A paranoia which, by the end of the film will prove richly justified.

The motley crew on the stage coach take shelter  from the burgeoning blizzard at an isolated way station, the bizarrely named Minnie's Haberdashery.

Here they find a healthy — or, rather, unhealthy — assortment of very suspicious characters any one, or more, of whom might be in league with Daisy and looking to slit the Hunter's throat.

With our characters isolated by the storm and not knowing who to trust we are now in Agatha Christie territory — specifically And Then There Were None or The Mousetrap.

Indeed, with everyone locked in this rambling shack and the blizzard howling outside we might almost be in for a locked room murder story.
However, when violence erupts it is much more savage than that rather genteel genre ever depicted. Indeed, The Hateful Eight's final stage of evolution is into what is effectively a back-woods horror movie.

The Hateful Eight is very violent indeed. Indeed it's brutality proved a bit of a turn-off for me. I was particularly unsettled by the casual bashing of poor old Daisy Domergue.
Now, Daisy is set up as being a ruthless and pitiless killer in her own right. The problem is that we only know of this through dialogue and by inference.

We never see Daisy do anything wicked, so that makes the violence against her seem entirely unjustified.

But I am an enthusiastic admirer of Quentin Tarantino and I've learned that I can't always judge his movies on my first reaction — that kind of mistake led to me wrongly dismissing the terrific Inglorious Basterds, for instance.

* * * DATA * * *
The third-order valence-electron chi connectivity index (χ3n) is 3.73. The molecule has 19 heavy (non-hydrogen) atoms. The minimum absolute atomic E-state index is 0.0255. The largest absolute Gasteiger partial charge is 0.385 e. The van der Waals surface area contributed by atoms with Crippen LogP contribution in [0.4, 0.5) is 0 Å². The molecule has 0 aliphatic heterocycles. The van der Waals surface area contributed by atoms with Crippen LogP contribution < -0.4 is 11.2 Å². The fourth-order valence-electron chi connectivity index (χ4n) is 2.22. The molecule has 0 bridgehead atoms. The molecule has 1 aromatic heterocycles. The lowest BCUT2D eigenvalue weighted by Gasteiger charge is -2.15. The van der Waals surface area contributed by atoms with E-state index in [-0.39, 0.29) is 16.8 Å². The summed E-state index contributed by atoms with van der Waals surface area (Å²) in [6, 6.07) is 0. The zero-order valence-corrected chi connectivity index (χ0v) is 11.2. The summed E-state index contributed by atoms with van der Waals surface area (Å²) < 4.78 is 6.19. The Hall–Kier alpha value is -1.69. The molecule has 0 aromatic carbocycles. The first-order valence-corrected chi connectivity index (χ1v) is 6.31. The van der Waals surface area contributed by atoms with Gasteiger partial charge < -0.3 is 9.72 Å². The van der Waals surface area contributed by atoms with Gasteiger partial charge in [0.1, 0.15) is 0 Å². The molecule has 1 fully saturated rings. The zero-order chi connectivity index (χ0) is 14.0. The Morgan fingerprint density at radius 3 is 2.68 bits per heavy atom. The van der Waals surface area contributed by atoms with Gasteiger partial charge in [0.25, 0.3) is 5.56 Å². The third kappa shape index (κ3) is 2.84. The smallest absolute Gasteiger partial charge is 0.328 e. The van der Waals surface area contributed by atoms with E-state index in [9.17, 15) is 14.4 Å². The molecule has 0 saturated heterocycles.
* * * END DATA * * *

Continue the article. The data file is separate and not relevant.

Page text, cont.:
So I'll watch the movie again and in the meantime just close my observations here with some of its praiseworthy aspects.

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Ennio Morricone provides a powerful score — the first time Tarantino has hired a composer instead of using music from his record collection (though there's some of that, too). Morricone's music seems to arise seamlessly out of the action and the ambient noise of the film. 

And it's always gorgeous visually thanks to the brilliance of Robert Richardson (also incidentally Oliver Stone's regular cinematographer). Even when the story is constrained to a stage coach or log cabin, it looks great. And it never feels like the vast 70mm frame is being wasted. 

There also is a typically strong and talented cast, largely consisting of Tarantino regulars. It's fascinating to see Tim Roth (as Oswaldo Mobray) initially channelling Christoph Waltz, although he goes on to add some fine toothy mannerisms of his own.

But the acting honours here really go to Walton Goggins in a superb performance where he subtly transforms his normal voice and physicality to achieve something entirely new. 

This part clearly shows his growth as an actor and one can see him on a trajectory leading to this year's Them That Follow and his career-best performance as a snake-handling hill country pastor.

The Hateful Eight is brutal, shocking and never dull. It's often very funny, and very cruel. The brutality and cruelty are absolutely deliberate, and it's certainly no accident that the first image of the film is a crudely carved and tormented looking Jesus on a wooden cross.

But it is also a skilfully constructed mystery and, full marks to Tarantino, you won't guess the ending.

Or soon forget it.

(Image credits: A terrific selection of posters at Imp Awards.)

Sunday 29 November 2020

Thriller by Bo Vibenius